The toil, the thirst, the dangers of the way, were forgotten, as the traveller recalled the fearful catastrophe, which had converted into an arid and dismal wilderness the fair and fertile valley of Siddim, once well watered, even as the Garden of the Lord, now a parched and blighted waste,· condemned to eternal sterility.

Crossing himself as he viewed the dark mass of rolling waters, in color as in quality unlike those of every other lake, the traveller shuddered as he remembered, that beneath these sluggish waves lay the once proud cities of the plain, whose grave was dug by the thunder of the heavens, or the eruption of subterraneous fire, and whose remains were hid even by that sea which holds no living fish in its bosom, bears no skiff on its surface, and, as if its own dreadful bed were the only fit receptacle for its sullen waters, sends not, like other lakes, a tribute to the ocean.

The whole land around, as in the days of Moses, was 'brimstone and salt; it is not sown, nor beareth, nor any grass groweth thereon:' the land as well as the lake may be termed dead, as producing nothing having resemblance to vegetation, and even the very air was entirely devoid of its ordinary winged inhabitants, deterred probably by the odor of bitumen and sulphur,which the burning sun exhaled from the water of the lake, in steaming clouds, frequently assuming the appearance of water spouts.

Masses of the slimy and sulphureous substance called naphtha, which floated idly on the sluggish and sullen waves, supplied those rolling clouds with new vapors, and seemed to give awful testimony to the truth of the Mosaic history.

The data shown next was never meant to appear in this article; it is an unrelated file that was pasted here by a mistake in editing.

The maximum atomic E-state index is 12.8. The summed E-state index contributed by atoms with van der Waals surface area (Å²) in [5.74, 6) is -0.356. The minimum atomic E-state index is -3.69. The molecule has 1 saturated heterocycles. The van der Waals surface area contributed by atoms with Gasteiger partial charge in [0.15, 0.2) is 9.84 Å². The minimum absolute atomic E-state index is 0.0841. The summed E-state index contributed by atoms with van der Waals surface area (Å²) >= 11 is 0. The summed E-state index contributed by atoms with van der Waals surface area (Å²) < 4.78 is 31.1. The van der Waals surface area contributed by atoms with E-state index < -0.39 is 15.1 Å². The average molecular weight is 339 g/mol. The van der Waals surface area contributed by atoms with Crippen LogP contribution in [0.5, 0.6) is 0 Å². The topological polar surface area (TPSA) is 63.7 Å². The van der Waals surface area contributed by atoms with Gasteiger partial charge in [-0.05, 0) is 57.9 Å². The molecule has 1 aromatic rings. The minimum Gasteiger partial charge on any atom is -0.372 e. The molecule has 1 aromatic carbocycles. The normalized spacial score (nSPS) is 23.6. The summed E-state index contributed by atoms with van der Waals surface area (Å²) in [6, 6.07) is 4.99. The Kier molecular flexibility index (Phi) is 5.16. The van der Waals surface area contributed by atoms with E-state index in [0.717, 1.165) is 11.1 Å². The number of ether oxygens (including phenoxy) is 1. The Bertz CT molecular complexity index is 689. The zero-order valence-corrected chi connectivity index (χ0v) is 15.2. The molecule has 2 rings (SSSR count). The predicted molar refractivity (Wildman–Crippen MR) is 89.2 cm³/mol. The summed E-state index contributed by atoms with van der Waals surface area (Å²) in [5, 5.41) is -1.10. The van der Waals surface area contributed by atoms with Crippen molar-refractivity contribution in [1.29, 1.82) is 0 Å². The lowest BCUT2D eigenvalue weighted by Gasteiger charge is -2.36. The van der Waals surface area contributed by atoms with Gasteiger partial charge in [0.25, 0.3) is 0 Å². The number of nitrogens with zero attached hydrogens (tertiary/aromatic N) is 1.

Upon this scene of desolation the sun shone with almost intolerable splendor, and all living nature appeared to have hidden itself from the rays, excepting the solitary figure which moved through the flitting sand at a foot's pace, and appeared the sole breathing thing on the wide surface of the plain.

LESSON LVIII.

Reception of Columbus on his Return to Spain.—IRVING.

THE fame of his discovery had resounded throughout the nation, and as his route lay through several of the finest and most populous provinces of Spain, his journey appeared like the progress of a sovereign. Wherever he passed, the surrounding country poured forth its inhabitants, who lined the road and thronged the villages. In the large towns, the streets, windows, and balconies, were filled with eager spectators, who rent the air with acclamations.

His journey was continually impeded by the multitude pressing to gain a sight of him, and of the Indians, who were regarded with as much admiration, as if they had been natives of another planet. It was impossible to satisfy the craving curiosity which assailed himself and his attendants, at every stage, with innumerable questions: popular rumor, as usual, had exaggerated the truth, and had filled the newly found country with all kinds of wonders.

It was about the middle of April, that Columbus arrived at Barcelona, where every preparation had been made to give him a solemn and magnificent reception. The beauty and serenity of the weather, in that genial season and favored climate, contributed to give splendor to this memorable ceremony. As he drew near the place, many of the more youthful courtiers, and hidalgos of gallant bearing, together with a vast concourse of the populace, came forth to meet and welcome him.

His entrance into this noble city has been compared to